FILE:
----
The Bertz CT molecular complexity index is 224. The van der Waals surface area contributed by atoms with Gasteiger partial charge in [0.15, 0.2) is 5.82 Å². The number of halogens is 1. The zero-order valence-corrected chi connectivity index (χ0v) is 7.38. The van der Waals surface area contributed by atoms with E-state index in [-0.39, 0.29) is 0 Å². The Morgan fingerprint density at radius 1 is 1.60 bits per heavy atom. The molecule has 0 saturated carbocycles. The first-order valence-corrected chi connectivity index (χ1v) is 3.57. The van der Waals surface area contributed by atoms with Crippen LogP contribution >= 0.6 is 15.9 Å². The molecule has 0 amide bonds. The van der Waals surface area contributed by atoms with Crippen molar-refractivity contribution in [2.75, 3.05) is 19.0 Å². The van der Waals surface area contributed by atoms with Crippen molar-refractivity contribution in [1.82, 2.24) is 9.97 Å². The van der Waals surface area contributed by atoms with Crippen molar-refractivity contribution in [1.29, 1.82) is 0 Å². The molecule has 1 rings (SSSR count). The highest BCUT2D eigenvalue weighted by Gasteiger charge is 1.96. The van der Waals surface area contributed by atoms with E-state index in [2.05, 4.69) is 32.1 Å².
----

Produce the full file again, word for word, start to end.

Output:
The Bertz CT molecular complexity index is 224. The van der Waals surface area contributed by atoms with Gasteiger partial charge in [0.15, 0.2) is 5.82 Å². The number of halogens is 1. The zero-order valence-corrected chi connectivity index (χ0v) is 7.38. The van der Waals surface area contributed by atoms with E-state index in [-0.39, 0.29) is 0 Å². The Morgan fingerprint density at radius 1 is 1.60 bits per heavy atom. The molecule has 0 saturated carbocycles. The first-order valence-corrected chi connectivity index (χ1v) is 3.57. The van der Waals surface area contributed by atoms with Crippen LogP contribution >= 0.6 is 15.9 Å². The molecule has 0 amide bonds. The van der Waals surface area contributed by atoms with Crippen molar-refractivity contribution in [2.75, 3.05) is 19.0 Å². The van der Waals surface area contributed by atoms with Crippen molar-refractivity contribution in [1.82, 2.24) is 9.97 Å². The van der Waals surface area contributed by atoms with Crippen molar-refractivity contribution in [1.29, 1.82) is 0 Å². The molecule has 1 rings (SSSR count). The highest BCUT2D eigenvalue weighted by Gasteiger charge is 1.96. The van der Waals surface area contributed by atoms with E-state index in [2.05, 4.69) is 32.1 Å².